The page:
- Never leave a small child unattended while eating. Direct supervision is necessary.
- Children should sit up straight when eating, should have sufficient number of teeth, and the muscular and developmental ability needed to chew and swallow the foods chosen. Remember, not all children will be at the same developmental level. Children with special health care needs are especially vulnerable to choking risks.
- Children should have a calm, unhurried meal and snack time.
- Children should not eat when walking, riding in a car or playing.
- Cut foods into small pieces, removing seeds and pits. Cook or steam vegetables to soften their texture. Cut hot dogs lengthwise and widthwise.
- Model safe eating habits and chew food thoroughly.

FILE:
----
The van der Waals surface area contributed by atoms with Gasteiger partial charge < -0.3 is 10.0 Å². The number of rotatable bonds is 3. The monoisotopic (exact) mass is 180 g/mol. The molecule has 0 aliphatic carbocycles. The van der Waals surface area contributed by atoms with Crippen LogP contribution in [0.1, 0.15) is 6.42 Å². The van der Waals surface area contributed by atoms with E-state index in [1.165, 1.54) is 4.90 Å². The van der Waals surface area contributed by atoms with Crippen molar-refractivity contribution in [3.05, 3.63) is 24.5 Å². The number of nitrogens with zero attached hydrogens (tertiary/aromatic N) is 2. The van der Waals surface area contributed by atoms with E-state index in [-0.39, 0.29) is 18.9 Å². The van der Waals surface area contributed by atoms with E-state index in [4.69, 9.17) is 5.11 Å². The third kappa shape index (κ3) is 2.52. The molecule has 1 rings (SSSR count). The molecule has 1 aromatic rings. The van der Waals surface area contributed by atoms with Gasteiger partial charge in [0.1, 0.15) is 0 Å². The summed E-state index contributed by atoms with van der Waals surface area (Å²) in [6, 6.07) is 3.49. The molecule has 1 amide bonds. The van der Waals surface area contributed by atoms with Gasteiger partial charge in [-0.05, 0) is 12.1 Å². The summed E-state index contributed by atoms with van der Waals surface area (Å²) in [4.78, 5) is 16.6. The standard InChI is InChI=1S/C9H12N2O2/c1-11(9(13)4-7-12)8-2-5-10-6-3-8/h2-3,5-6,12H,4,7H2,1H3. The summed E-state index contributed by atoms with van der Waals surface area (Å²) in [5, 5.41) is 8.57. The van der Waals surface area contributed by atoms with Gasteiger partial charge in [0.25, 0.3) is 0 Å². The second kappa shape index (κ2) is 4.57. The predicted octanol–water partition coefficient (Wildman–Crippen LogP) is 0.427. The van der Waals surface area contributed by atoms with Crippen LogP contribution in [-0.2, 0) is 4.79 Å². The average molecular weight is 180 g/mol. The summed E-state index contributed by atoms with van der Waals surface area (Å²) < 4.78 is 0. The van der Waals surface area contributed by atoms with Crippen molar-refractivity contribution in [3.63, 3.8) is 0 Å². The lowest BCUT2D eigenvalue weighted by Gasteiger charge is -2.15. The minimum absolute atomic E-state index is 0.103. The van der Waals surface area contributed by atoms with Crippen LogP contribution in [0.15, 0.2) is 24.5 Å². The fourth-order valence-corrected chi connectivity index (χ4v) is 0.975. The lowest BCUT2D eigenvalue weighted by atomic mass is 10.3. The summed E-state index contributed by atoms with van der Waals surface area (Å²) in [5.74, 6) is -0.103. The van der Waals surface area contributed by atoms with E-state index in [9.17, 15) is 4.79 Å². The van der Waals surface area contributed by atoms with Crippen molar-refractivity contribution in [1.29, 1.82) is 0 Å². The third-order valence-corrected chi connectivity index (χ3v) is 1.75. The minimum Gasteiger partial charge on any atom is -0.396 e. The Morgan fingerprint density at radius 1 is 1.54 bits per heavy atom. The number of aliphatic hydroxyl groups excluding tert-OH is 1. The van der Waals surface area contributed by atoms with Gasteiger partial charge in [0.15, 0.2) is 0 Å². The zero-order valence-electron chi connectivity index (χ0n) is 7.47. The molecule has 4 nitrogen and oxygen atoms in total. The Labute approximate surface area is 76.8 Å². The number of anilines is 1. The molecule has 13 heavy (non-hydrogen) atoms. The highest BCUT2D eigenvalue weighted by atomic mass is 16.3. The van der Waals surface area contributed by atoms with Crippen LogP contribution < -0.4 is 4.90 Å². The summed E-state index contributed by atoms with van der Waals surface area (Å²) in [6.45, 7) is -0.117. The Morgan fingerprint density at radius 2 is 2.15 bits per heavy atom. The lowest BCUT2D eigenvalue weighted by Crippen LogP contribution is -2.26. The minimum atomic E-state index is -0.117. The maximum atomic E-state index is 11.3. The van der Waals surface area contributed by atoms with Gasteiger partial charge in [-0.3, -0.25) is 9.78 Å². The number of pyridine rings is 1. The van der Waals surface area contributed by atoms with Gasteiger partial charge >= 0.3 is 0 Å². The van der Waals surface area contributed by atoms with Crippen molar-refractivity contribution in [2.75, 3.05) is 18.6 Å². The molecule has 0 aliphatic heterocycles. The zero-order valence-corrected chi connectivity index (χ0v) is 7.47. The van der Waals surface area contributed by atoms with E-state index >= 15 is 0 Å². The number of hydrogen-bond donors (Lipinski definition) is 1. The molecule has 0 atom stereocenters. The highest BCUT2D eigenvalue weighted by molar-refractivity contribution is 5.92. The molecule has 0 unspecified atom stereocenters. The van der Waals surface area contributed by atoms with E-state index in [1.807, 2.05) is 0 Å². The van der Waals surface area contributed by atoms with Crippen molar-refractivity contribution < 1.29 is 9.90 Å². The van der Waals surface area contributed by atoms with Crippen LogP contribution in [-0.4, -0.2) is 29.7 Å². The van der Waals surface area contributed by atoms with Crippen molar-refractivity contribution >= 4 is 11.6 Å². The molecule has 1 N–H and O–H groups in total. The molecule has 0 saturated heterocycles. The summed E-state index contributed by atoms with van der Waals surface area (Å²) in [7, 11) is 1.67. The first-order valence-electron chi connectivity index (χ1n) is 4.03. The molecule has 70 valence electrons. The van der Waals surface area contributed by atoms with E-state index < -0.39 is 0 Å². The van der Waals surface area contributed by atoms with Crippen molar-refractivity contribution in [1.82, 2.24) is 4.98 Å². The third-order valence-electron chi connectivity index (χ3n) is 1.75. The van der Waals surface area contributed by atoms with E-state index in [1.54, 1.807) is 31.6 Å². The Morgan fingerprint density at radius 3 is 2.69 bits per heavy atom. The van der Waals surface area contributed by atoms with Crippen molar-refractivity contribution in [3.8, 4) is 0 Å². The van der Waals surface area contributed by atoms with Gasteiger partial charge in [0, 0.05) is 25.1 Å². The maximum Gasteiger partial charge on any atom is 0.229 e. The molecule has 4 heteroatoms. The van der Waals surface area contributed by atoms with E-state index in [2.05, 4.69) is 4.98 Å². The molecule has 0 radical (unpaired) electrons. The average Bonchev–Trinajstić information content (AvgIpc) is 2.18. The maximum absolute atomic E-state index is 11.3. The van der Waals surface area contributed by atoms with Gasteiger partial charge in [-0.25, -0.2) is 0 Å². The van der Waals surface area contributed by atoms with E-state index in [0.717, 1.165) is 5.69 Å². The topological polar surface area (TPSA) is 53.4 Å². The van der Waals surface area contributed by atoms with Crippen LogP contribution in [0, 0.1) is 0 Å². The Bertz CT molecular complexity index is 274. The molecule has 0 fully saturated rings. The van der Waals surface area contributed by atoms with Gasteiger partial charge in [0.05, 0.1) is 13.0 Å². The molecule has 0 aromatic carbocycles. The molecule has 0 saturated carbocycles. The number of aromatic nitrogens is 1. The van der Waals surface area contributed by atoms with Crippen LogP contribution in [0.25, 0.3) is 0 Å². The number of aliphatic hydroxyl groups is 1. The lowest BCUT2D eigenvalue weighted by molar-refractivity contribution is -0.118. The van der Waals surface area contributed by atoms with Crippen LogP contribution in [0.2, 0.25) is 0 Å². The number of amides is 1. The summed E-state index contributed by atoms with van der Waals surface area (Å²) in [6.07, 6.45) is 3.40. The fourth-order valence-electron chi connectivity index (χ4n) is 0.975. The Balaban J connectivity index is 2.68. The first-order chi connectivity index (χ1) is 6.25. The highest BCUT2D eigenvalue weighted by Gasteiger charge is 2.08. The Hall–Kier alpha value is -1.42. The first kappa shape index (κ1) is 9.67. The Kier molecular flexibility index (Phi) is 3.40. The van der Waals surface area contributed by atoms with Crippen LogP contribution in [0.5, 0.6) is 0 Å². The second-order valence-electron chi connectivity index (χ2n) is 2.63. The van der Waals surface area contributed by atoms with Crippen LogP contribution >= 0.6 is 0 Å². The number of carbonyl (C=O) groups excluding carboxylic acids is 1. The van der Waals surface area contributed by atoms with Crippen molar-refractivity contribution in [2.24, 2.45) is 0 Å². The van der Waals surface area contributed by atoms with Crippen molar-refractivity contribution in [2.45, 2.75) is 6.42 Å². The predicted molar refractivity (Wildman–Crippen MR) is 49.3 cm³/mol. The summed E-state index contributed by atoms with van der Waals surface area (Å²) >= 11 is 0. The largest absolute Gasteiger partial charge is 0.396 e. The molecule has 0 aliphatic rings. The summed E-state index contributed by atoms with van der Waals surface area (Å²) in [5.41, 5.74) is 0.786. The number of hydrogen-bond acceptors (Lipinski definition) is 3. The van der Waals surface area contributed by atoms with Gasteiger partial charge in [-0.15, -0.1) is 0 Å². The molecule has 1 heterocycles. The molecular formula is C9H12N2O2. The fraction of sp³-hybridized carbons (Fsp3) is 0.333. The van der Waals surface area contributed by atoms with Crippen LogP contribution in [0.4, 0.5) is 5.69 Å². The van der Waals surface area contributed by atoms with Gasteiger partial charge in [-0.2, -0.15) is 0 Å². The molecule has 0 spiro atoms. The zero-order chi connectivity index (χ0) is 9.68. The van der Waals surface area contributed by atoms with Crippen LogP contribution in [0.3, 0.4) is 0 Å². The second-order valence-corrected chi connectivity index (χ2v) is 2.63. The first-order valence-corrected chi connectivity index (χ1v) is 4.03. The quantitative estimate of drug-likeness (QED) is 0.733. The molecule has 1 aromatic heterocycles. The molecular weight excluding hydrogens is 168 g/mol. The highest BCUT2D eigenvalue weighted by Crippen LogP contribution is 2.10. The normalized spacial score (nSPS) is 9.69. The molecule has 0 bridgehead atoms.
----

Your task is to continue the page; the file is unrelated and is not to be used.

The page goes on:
- Offer plenty of liquids to children when eating, but solids and liquids should not be swallowed at the same time. Offer liquids between mouthfuls.
- Use only a small amount of peanut butter when the child is ready and use with jelly, or cream cheese on whole grain breads (Remember peanut butter can stick to the roof of a child’s mouth and form a glob.)
- Think of shape, size, consistency and combinations of these when choosing foods.
- Pay particular attention to those foods, toys and household hazards mentioned that pose choking hazards to ensure child safety.
- Educate caregivers and the community about choking hazards and precautions to take to prevent choking. Identify emergency resources and contacts.
- Become familiar with life-saving techniques such as child cardiopulmonary resuscitation, abdominal thrusts (Heimlich Maneuver), Automated External Defibrillators (AED) or calling 911.
Check out these other helpful links
Important Facts about Choking Hazards
Choking Prevention & Precaution TIPS for PARENTS
List of Choking Hazards: Foods, Household Items and Toys